Tilia background

The term ‘ancient woodland’ has been frequently used to describe tiny fragments of isolated UK forest. Of course, rarely are the individual organisms found on such sites truly ancient. However, Tilia (Lime trees) may be the exception.

 Tilia (Malvaceae) are a broad-leaved temperate forest tree with an almost circumpolar northern hemisphere distribution. Two species naturally occur in the UK, T. cordata (Small-leaved lime) and T. platyphyllos (Large-leaved lime). These populations are at the edge of their ecological and geographical range and many, particularly northern populations, rarely regenerate from seed. Southern populations have more success in seed development and reproduction but successful recruitment is limited.

 Once dominant in the UK landscape, Lime woods are now highly fragmented resulting in isolated populations. Isolation of long living taxa with little or no gene flow can lead to changes in demographic structure, and reproduction strategies. This in turn can affect genetic diversity. Populations at the edge of their natural range often show less genetic diversity due to genetic drift (the random change in allele frequencies), limited gene flow, inbreeding, and clonal reproduction.

 Tilia cordata and T. platyphyllos propagate easily and both species were once an important resource throughout the Medieval period. Regular cycles of manual coppicing for timber use and fodder etc., as well as layering for hedgerows and field boundaries ensured that trees were maintained. Self-propagation from epicormic shoots, low hanging or fallen branches, or indeed fallen trees, and long-term maintenance through self-coppicing may have provided a pathway for the continued existence and establishment of genotypes from ancient Tilia populations. In the absence of sexual reproduction, this early management regime and self-preservation strategy may have played a significant role in not only conserving individual trees (some are dated several hundreds of years old), but more importantly in preserving the genetic material (potentially many thousands of years old) of past individuals/populations.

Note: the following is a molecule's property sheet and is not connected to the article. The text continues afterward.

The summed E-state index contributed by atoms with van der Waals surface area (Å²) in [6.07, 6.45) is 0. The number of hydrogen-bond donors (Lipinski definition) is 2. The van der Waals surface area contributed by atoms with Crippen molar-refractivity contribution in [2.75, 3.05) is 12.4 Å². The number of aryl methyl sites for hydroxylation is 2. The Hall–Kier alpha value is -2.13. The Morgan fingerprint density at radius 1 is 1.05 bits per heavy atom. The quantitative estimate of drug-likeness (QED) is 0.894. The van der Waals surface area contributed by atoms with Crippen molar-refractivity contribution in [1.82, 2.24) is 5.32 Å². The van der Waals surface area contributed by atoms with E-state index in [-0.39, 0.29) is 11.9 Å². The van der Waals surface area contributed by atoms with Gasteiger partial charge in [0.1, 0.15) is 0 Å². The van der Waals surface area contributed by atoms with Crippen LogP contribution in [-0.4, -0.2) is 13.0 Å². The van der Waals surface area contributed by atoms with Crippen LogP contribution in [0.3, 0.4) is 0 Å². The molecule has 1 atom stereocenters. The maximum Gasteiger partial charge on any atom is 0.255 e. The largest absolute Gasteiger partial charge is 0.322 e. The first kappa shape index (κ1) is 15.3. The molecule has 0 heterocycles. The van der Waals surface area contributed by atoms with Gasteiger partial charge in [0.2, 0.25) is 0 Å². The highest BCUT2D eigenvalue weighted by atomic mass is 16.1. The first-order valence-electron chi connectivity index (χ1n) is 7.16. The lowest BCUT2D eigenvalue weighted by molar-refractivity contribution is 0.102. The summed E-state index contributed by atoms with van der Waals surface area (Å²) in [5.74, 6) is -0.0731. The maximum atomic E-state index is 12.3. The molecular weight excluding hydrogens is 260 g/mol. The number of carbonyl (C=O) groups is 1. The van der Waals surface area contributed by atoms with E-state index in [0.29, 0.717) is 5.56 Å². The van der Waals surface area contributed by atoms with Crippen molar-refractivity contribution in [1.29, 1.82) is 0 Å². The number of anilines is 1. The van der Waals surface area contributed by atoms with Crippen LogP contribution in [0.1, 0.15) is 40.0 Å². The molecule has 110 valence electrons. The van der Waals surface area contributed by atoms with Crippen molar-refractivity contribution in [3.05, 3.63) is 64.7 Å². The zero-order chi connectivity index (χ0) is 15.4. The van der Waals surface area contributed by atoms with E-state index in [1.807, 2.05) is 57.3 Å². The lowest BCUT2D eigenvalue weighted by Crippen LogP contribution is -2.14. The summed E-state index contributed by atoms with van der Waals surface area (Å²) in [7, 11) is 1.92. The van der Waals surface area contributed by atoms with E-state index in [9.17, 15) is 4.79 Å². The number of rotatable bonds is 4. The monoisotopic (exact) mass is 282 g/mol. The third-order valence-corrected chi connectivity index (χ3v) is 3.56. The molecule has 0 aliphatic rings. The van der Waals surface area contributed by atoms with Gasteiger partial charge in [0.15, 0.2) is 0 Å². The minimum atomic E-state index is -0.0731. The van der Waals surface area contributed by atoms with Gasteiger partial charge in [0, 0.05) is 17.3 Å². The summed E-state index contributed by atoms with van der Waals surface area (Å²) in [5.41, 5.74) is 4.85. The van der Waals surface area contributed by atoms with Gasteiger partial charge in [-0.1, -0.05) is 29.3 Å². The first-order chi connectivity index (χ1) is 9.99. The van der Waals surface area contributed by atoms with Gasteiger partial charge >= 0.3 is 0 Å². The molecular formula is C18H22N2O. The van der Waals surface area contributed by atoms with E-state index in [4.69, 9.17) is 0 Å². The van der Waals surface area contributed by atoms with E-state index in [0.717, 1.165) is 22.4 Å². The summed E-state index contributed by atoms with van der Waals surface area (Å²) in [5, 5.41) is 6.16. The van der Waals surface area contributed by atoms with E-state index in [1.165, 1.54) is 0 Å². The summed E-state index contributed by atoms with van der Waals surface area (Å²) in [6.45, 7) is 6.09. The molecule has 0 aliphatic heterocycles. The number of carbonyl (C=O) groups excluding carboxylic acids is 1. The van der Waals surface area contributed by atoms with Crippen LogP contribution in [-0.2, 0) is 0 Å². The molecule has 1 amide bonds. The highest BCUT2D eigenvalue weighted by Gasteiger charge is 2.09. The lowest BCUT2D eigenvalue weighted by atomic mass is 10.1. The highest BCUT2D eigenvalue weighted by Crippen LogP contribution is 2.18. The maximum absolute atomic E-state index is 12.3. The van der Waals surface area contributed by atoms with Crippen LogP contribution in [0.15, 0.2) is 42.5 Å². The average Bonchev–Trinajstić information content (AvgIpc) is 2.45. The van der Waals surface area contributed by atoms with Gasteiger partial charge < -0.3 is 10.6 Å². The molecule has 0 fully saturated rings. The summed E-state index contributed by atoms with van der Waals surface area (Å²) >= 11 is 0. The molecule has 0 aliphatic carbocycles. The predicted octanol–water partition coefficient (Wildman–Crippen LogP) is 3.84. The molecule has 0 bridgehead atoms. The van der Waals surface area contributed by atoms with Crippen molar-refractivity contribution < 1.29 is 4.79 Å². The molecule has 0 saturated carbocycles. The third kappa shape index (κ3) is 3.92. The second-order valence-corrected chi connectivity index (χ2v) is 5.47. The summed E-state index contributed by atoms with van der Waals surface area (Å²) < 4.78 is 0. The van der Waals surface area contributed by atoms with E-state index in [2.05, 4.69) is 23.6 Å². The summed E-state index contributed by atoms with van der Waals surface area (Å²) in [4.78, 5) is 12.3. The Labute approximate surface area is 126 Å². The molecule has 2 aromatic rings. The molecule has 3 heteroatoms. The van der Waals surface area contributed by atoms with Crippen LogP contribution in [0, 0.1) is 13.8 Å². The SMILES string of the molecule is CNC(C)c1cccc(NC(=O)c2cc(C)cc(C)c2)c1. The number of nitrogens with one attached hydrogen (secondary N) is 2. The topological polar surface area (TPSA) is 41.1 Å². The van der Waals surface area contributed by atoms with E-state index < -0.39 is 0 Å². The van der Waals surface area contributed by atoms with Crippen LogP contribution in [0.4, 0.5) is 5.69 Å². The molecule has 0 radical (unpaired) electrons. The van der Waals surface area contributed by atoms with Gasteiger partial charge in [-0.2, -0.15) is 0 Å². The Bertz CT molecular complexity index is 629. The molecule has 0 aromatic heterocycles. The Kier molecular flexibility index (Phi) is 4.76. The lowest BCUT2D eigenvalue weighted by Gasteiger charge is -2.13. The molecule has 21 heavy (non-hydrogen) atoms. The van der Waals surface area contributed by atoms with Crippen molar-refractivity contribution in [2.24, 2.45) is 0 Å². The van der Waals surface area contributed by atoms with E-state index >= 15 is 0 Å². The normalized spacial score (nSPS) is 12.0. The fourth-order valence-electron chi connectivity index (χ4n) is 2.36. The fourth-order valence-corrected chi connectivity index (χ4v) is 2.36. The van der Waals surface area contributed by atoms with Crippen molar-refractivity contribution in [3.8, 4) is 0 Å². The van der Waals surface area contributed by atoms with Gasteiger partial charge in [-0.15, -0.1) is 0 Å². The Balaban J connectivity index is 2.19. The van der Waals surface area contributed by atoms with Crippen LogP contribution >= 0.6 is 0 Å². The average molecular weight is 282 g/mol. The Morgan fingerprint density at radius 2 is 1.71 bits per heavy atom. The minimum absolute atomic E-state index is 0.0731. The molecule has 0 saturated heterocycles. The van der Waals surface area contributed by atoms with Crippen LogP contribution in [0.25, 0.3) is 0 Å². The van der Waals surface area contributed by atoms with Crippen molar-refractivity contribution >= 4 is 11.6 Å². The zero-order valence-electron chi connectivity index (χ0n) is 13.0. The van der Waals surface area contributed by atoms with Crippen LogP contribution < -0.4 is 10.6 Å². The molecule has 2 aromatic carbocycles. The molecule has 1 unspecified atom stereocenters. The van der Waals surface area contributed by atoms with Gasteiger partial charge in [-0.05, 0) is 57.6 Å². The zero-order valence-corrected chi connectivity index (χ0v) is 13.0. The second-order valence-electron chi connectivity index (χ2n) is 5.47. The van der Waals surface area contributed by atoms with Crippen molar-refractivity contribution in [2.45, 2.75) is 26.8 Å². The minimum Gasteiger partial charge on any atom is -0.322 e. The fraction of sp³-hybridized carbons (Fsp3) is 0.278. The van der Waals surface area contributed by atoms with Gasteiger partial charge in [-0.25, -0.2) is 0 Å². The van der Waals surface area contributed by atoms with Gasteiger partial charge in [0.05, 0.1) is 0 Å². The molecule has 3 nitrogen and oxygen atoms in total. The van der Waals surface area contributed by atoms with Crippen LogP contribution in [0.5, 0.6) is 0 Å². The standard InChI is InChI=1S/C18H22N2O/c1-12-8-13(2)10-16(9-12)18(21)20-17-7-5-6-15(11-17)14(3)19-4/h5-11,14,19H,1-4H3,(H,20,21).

These small pockets of ancient Lime woods have been awarded some level of protection under various statutory regulations. However, the management approaches of some sites are being questioned. The very measures that were put in place to protect these ancient relics may actually lead to their demise, in the sense that the genetic integrity of these ancient remnants may become at risk through dilution with foreign cultivars. And so the careful management of past generations (that is planted trees would most likely have come from cuttings of individuals within close proximity, thereby maintaining the genetic integrity of the populations), are now being replaced by modern management which occasionally sources trees from commercial growers, thus introducing genetic material that is not specific to that particular region.

 The two UK species naturally hybridise, producing the more familiar Lime, T x europaea (Common lime). Although little is currently known to what extent this occurs in the UK and whether or not backcrosses are also present (currently being investigated), the assumption is that any unsolicited mix of genetic material will only reduce the ancient nature of our UK Lime woods, and thus will jeopardise their unique status.

 This study will use current molecular methods to address the genetic structure and diversity, gene flow, and reproduction methods of our ancient lime woods and assess how these differ to their European counterparts. Additionally Next Generation Sequencing techniques will be developed to address important evolutionary questions such as adaptation and selection.